The events he hosts have included Redrawing the Maps, a week-long free school inspired by the life and work of John Berger, and The Art of the Impossible, five days of conversations at Newspeak House, London in September 2017. He has written for Aeon, The Guardian, openDemocracy, Resurgence, STIR and his books include The Crossing of Two Lines.

The idea of creating a school is a project to which he has kept returning – and HOME is the fulfilment of that project.

Andrew Taggart is a practical philosopher who teaches individuals and organisations how to enquire into the things that matter most. In recent years, his attention has turned to the phenomenon of ‘Total Work’, first described by the German philosopher Josef Pieper in the aftermath of World War II. 

Andrew’s philosophy practice involves regular sessions with a web of conversation partners around the world. He is a faculty member at the Banff Centre in Canada, training creative leaders, and at the Kaospilots school in Denmark, teaching social entrepreneurs and enterprising artists. 

He writes for Aeon and Quartz magazines, and has published a series of short books for the general reader, including The Art of InquiryCultivating Discipline LightlyThe Good Life and Sustaining Life, and, most recently, Money Rules for Simple Living.

Practical information

The course begins with lunch on Monday 4 June and the final session will close at 4pm on Friday 8 June. You are welcome to leave on the Friday evening, or to stay the extra night.

The fee for the course is 6000 SEK (that’s roughly €600 or £530). Included in this are all meals and accommodation from Monday lunch to Saturday breakfast.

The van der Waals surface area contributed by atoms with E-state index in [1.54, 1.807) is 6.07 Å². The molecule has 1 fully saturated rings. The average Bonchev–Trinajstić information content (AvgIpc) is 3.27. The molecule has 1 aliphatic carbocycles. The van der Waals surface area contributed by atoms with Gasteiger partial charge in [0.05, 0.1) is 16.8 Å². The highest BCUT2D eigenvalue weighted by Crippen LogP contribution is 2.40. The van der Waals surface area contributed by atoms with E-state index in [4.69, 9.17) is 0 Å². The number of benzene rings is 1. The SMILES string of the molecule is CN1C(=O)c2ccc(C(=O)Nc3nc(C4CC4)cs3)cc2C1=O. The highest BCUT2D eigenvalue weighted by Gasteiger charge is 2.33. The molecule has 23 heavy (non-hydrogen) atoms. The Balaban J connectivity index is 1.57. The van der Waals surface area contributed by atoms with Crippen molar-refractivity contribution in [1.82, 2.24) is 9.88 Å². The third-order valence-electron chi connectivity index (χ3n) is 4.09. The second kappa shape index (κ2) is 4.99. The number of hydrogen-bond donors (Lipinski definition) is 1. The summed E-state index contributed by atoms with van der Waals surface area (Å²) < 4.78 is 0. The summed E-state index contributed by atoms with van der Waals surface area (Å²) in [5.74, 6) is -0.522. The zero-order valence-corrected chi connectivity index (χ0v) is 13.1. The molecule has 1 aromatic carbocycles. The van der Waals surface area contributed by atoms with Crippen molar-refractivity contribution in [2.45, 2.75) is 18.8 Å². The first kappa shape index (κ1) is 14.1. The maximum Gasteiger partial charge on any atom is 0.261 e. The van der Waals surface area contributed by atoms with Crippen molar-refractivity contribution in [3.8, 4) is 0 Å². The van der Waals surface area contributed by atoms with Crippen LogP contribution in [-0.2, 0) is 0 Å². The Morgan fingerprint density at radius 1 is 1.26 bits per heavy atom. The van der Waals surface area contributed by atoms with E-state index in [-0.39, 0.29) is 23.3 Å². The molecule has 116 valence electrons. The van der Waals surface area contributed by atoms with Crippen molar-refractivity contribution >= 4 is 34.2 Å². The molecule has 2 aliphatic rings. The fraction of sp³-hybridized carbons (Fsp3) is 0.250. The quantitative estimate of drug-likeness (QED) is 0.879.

The food will be vegetarian with vegan options, prepared under the guidance of our host for the week, Christopher Brewster. As members of the household for the week, you will be involved in the cooking and kitchen duties. We’ll do our best to source all food as locally and organically as possible.

For the duration of the course, we will ask you to put aside mobile phones, laptops and any other technology that keeps you entangled with the network. We will arrange secure storage for any devices that have come with you on the journey to Ängelsberg. In his role as host, Christopher will be the custodian of our school phone – and you can provide this number to friends and family, so that they have a way to contact you in case of need.

If you would like to take part in Finding Our Way Home, please fill out our enquiry form and we will get back to you as swiftly as possible. 

Our home for the week

Ängelsberg is a small village, a couple of hours by train from Stockholm. We will base ourselves at the Tallbacka hostel, where accommodation is mostly in two- and four-bed dormitories. 

The white house with the tower was built in the 1890s and has been an ironmongers, a telegraph station and the village milk depot. Behind it lies the Stuga, a youth hostel since the 1940s, and Stegfabriken, an old stair factory. 

By night, we will fire up the lakeside sauna and watch the sun go down – although at this time of year, it will soon be rising again.

Travelling close to the ground

How does culture go on crossing boundaries without our current dependence on air travel? That’s one of the practical questions we want to work on with the community we are building at HOME. So while we’re not out to make a rule about this, we would invite you to think twice about flying to get here.

Tallbacka is located 200 metres from Ängelsberg railway station and the schedule has been planned to work for those arriving and leaving on the night trains that connect Stockholm to Copenhagen and beyond. Having travelled regularly between Sweden and the UK by rail over the past few years, we’ll be happy to share our own experiences with those who are in a position to take up this challenge.

Once your place on the course is confirmed, you’ll be invited to an online group with other participants – among other things, we can use this to share information about travel plans and logistics.